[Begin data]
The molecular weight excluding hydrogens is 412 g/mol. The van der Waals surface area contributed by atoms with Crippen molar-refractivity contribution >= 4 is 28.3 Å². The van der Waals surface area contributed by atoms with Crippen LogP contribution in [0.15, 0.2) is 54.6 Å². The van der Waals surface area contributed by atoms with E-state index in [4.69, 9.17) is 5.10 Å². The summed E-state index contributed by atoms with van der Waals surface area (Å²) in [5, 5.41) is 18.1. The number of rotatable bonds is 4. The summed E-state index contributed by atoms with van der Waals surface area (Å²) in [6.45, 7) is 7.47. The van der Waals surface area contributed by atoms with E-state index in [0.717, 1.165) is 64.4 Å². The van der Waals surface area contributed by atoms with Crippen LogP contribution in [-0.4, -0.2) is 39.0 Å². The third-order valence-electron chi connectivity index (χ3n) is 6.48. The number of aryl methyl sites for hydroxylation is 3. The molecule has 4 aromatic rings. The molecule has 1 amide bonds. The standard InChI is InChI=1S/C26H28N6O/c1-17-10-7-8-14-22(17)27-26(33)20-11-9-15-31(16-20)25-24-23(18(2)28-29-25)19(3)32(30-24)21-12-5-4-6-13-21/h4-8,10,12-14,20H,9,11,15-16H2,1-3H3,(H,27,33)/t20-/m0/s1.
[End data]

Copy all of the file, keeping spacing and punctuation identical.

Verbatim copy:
The molecular weight excluding hydrogens is 412 g/mol. The van der Waals surface area contributed by atoms with Crippen molar-refractivity contribution >= 4 is 28.3 Å². The van der Waals surface area contributed by atoms with Crippen LogP contribution in [0.15, 0.2) is 54.6 Å². The van der Waals surface area contributed by atoms with E-state index in [4.69, 9.17) is 5.10 Å². The summed E-state index contributed by atoms with van der Waals surface area (Å²) in [5, 5.41) is 18.1. The number of rotatable bonds is 4. The summed E-state index contributed by atoms with van der Waals surface area (Å²) in [6.45, 7) is 7.47. The van der Waals surface area contributed by atoms with E-state index in [0.717, 1.165) is 64.4 Å². The van der Waals surface area contributed by atoms with Crippen LogP contribution in [-0.4, -0.2) is 39.0 Å². The third-order valence-electron chi connectivity index (χ3n) is 6.48. The number of aryl methyl sites for hydroxylation is 3. The molecule has 4 aromatic rings. The molecule has 1 amide bonds. The standard InChI is InChI=1S/C26H28N6O/c1-17-10-7-8-14-22(17)27-26(33)20-11-9-15-31(16-20)25-24-23(18(2)28-29-25)19(3)32(30-24)21-12-5-4-6-13-21/h4-8,10,12-14,20H,9,11,15-16H2,1-3H3,(H,27,33)/t20-/m0/s1.